Billing Guidelines Are Failing To Be Heard: ALA Survey

Outside counsel guidelines (OCG) for legal matter billing are failing to be heard, or acted upon, by a notable proportion of law firms, a US survey has found. This matters, as it creates work by lawyers that may not get paid for, and it also results in unnecessarily larger bills for clients that could have been avoided. One way of avoiding this problem is to have better processes and tech solutions in place, the survey concluded.

The survey by ALA, the Association of Legal Administrators, and supported by Bellefield, a timekeeping software company, contacted a wide variety of firms across the US, from small to large.

One key finding was that some ‘lawyers still believe [billing] guidelines mostly apply to the billing process and are unrelated to them’. I.e. this is lawyers saying to themselves: ‘Just let me and my team do the work how we want to, billing issues can be sorted out later.’ And that seems to be a very inefficient and back-to-front way of handling things.

The survey found that: ‘Of the 24% of firms that have a consistent process in place to review, analyze and document OCG, only 59% communicate the guidelines to partners.’

I.e. almost three quarters of firms don’t have a proper process in place to keep track of their clients’ billing guidelines. And when they do, even so, around 40% of these firms don’t get the message across to the partners.

This suggests that managing billing guidelines – which implicitly in turn means figuring out what work methodology is allowed for the client – is getting lost in the system.

Incredibly, the survey also found that: ‘[With firms that have an OCG process in place] it is estimated that 20% of the time no one communicates the guidelines to the billing attorney.’

I.e. even worse, the message is not getting through to individual lawyers who are project managing a matter for a client. In such circumstances it seems inevitable that firms will produce work and/or bill in a way that clients end up partially writing off.

That presumably can only lead to disgruntled clients and if such behaviour continues over the long term, perhaps even result in the firm losing a client. And all because the firm didn’t focus on what the client wanted – even though what it did want was communicated.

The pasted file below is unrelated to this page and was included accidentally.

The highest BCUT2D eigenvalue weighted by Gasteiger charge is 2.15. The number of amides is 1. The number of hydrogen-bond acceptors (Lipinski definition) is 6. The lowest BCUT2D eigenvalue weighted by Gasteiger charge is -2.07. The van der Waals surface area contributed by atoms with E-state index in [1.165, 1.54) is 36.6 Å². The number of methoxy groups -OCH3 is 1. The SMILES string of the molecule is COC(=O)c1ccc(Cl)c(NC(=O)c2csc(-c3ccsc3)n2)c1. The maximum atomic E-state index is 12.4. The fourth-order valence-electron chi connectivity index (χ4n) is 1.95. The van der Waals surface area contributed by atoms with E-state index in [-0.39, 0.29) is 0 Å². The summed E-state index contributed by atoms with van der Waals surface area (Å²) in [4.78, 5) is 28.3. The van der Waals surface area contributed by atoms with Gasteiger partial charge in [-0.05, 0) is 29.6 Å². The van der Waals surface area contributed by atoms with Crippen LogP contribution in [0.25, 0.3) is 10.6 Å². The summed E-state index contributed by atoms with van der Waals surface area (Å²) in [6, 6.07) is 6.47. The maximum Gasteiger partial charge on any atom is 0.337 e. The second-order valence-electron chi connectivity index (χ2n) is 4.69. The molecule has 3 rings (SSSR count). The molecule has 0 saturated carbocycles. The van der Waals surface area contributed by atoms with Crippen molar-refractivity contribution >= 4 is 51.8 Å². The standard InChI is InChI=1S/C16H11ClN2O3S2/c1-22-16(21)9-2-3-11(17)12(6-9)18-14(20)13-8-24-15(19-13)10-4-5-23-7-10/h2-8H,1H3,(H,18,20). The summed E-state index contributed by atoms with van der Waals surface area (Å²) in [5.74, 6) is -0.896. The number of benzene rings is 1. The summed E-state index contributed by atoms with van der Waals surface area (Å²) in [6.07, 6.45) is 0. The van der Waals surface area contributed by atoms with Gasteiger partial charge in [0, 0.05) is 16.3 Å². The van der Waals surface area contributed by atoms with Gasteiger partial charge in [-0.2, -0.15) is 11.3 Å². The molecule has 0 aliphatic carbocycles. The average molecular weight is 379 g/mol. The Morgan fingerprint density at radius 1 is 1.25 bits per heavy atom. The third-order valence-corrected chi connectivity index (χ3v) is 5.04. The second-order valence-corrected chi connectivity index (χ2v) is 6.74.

But, in defence of the law firms, many lawyers reported that the guidelines were ‘too complex’, ‘too long’ and with ‘too much information’ – this resulting in the simple, yet still stunning outcome, that ‘they didn’t read them’.

So, to be fair to the lawyers on the sell-side of the equation, clients with detailed OCG perhaps need to rethink how they design those guidelines so that the external lawyers can more easily follow them.

One other caveat is that around only one fifth of the firms surveyed were larger than 300 lawyers. Although, that said, presumably in smaller law firms, with perhaps more client-to-lawyer contact, one might expect better communication between clients and the lawyers actually handling a matter.

The survey also found that:

  • The current technology of choice to communicate OCG to partners is that of an email summary (52.41%);
  • However, usually the email summary does not require acknowledgement of its receipt (82.82%),
  • Only half the time are lawyers monitored to ensure they follow the guidelines (55.83%).
  • Half of the firms surveyed reported they do not have the staff necessary to handle client guidelines, compliance and enforcement (51.54%) – and this is perhaps related to the size of the firms surveyed – although that seems to be a bit of a weak excuse. Just because your firm is small doesn’t mean you can’t read an email from the client, or that has come from your accounts team.

In terms of providing a solution to all of this, the report suggests the following: 

• ‘Automate compliance at the point of time entry.

• Notify timekeepers regarding approval rates.

• Centralize your guidelines.

• Use AI for billing guideline review. 

• Use automated training programmes for attorneys.’ 

198 unique law firms participated in the Survey. The majority of respondents (65%) held firm administrator, director of accounting, billing manager, executive director, chief operating officer, chief financial officer, eBilling manager, control and managing director job titles. You can get the report here.


  1. Unless the clients actually enforce their OCGs better, this will continue to happen. The clients are in a stronger position with regard to setting the contractual terms of these engagements, but it is also up to them to ensure they’re being met or they risk becoming meaningless.
    Beyond the partners supposedly not being aware of OCGs (which one could argue is an ethical failure on their part), IT and Security teams often are not, either, and these OCGs today often contain provisions specifying how their data must be handled. Firms absolutely are not following those.

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